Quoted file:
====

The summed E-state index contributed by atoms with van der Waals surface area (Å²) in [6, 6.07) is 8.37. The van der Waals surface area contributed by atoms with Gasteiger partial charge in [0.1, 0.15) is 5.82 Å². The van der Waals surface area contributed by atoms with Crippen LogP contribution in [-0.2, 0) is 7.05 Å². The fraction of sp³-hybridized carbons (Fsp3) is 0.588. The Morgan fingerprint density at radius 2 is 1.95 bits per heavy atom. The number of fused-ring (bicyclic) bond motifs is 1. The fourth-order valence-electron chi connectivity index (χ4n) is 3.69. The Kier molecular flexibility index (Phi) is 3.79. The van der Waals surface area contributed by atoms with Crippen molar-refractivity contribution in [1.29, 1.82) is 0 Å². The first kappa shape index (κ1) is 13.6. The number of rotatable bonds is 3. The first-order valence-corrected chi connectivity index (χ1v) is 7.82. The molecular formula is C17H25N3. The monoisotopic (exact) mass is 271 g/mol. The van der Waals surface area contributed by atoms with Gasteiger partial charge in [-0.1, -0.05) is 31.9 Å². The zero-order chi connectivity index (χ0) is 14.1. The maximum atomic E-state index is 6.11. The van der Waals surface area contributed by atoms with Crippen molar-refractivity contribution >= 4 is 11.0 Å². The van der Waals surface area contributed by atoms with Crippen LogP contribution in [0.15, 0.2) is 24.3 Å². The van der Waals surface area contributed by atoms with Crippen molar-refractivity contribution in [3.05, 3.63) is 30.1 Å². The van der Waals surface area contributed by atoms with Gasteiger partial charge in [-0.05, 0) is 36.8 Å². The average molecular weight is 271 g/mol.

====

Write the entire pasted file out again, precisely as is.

The summed E-state index contributed by atoms with van der Waals surface area (Å²) in [6, 6.07) is 8.37. The van der Waals surface area contributed by atoms with Gasteiger partial charge in [0.1, 0.15) is 5.82 Å². The van der Waals surface area contributed by atoms with Crippen LogP contribution in [-0.2, 0) is 7.05 Å². The fraction of sp³-hybridized carbons (Fsp3) is 0.588. The Morgan fingerprint density at radius 2 is 1.95 bits per heavy atom. The number of fused-ring (bicyclic) bond motifs is 1. The fourth-order valence-electron chi connectivity index (χ4n) is 3.69. The Kier molecular flexibility index (Phi) is 3.79. The van der Waals surface area contributed by atoms with Crippen molar-refractivity contribution in [1.29, 1.82) is 0 Å². The first kappa shape index (κ1) is 13.6. The number of rotatable bonds is 3. The first-order valence-corrected chi connectivity index (χ1v) is 7.82. The molecular formula is C17H25N3. The monoisotopic (exact) mass is 271 g/mol. The van der Waals surface area contributed by atoms with Gasteiger partial charge in [-0.1, -0.05) is 31.9 Å². The zero-order chi connectivity index (χ0) is 14.1. The maximum atomic E-state index is 6.11. The van der Waals surface area contributed by atoms with Crippen molar-refractivity contribution >= 4 is 11.0 Å². The van der Waals surface area contributed by atoms with Crippen LogP contribution in [0.15, 0.2) is 24.3 Å². The van der Waals surface area contributed by atoms with Crippen molar-refractivity contribution in [3.05, 3.63) is 30.1 Å². The van der Waals surface area contributed by atoms with Gasteiger partial charge in [-0.05, 0) is 36.8 Å². The average molecular weight is 271 g/mol.